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Home Training Build Muscle Strength Reps vs. Mass Reps

Strength Reps vs. Mass Reps

Strength Reps vs. Mass Reps


If you want to get bigger, what sort of routine must you use? How do you "tone" your muscles? In many cases, I do believe that there is much to be learned in the arena of exercising and how many reps or sets to do and how to build strength as opposed to big muscles. It used to be that everyone believed that you do fewer reps to make your muscles bigger and a great number of reps to tone your muscles. Oddly enough, this is exactly opposite from the reality. It is important to distinguish between muscle tone and muscle mass in order to understand how reps work for each. Rusty Moore gives a balloon analogy in his course Visual Impact. Like filling up a water balloon, getting that bodybuilder physique is not difficult at all to do. Getting dense, toned muscles would be like making the balloon rubber thicker which ultimately makes it denser and stronger. Doing a smaller number of reps with heavier weights is the optimal way to gain strength. The most vital part of the whole affair is that you cannot wear yourself out too much. Muscles must not feel extremely tired when your session is done. Always keep one rep in the tank. Making your muscles more compact and not flabby looking is what you get with this kind of work out. You only need somewhere between three to five repetitions to build up your strength. If you do between five and ten sets then you won't hit muscle failure.

If you want to get your muscles to be bigger, you have to do high rep training to failure. By exhausting your muscles, you force them to grow larger. At the same time, if you get bigger muscles, you will look slightly softer and not as streamlined. Muscle mass training should be done with about 12-15 reps. Keep in mind that you have to absolutely wear out your muscles in this exercise. So, not as many sets are needed even if you could do them.

How long a break between sets should be and how long you should take to finish your repetitions needs to be thought about too. Strength reps benefit from being more controlled, and even pause a bit after a rep, so that your nervous system can catch up with you and not get fried. You need to make those muscles really burn when training for bigger muscles, so you need to work them to fatigue and complete your reps quickly.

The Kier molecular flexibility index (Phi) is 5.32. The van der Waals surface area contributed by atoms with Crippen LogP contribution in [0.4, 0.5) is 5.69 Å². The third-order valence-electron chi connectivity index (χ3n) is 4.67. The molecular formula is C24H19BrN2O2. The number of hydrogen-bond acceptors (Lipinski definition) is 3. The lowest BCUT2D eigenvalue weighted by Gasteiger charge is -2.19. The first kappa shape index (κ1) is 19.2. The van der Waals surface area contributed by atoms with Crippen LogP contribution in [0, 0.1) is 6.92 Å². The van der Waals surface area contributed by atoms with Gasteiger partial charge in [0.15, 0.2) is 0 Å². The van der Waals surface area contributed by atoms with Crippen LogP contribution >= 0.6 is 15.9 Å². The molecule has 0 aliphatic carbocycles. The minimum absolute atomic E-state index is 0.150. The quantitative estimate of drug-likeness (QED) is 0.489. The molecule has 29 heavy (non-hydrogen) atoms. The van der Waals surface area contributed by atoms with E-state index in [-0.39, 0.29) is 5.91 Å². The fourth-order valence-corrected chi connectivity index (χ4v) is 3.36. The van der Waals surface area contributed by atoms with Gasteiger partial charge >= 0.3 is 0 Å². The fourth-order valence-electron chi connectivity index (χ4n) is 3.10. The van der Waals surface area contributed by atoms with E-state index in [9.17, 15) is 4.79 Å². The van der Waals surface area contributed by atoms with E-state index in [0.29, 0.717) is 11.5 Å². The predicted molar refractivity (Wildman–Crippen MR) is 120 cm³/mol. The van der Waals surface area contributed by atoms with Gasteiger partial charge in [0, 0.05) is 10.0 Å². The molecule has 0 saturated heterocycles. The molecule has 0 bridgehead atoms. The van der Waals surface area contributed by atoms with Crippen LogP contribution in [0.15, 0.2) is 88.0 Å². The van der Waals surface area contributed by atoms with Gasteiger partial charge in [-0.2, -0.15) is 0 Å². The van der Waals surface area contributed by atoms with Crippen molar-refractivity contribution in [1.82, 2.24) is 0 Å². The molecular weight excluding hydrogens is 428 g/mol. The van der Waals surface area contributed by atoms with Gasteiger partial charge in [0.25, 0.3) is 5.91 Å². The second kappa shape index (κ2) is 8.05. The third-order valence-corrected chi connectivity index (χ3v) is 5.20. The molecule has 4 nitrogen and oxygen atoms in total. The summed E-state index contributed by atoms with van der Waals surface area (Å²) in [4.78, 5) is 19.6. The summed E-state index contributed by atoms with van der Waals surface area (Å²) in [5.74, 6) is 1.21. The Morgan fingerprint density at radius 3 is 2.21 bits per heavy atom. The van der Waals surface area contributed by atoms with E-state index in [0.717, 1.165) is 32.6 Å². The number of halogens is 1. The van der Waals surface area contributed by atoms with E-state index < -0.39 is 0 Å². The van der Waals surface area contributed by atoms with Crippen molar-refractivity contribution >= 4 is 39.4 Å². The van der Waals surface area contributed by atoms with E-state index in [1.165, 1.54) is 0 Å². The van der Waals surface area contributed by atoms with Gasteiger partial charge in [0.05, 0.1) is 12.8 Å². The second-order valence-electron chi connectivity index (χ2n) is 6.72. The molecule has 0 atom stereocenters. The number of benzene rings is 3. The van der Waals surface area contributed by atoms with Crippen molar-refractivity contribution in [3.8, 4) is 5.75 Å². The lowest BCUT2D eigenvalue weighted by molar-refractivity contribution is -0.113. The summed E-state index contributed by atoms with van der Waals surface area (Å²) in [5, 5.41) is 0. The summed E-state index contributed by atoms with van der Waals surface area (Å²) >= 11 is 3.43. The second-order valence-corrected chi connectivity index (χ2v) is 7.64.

The same goes for resting time between sets. If you want stronger, more toned muscles then the rests can take a little longer, say two to three minutes and your muscles won't get over tired. For muscle mass building, 45 seconds to 1 ½ minutes is probably more than enough time since you're trying to create cumulative fatigue. A combination of working out for muscle strength and size is the best way to train. Tone your muscles with strength reps and increase muscle size with mass reps. What's more, varying body parts can have unique rep schemes when you exercise them. For example, I want my chest to be tighter, not bulkier, so I'm performing 3 rep sets with heavy weights, ensuring that I don't fail. At the same time, if I want big arms, I'll do 12 rep sets until I experience muscle failure, not putting as much weight on them.

For years, many have confused strength reps and muscle mass reps. Low reps of heavy weights can really help you tone your muscles, as long as you do not do reps until failure. If you want bigger, but less toned muscles, then workout with higher reps and go for muscle failure.




 About the Author

Dave provides no-nonsense "best of the best" diet and exercise tips to lose fat and build lean, defined muscle without spending hours in the gym. Read more about a strength reps and download a FREE copy of Dave's Fitness in a Flash report to help get a lean, athletic look in no time.


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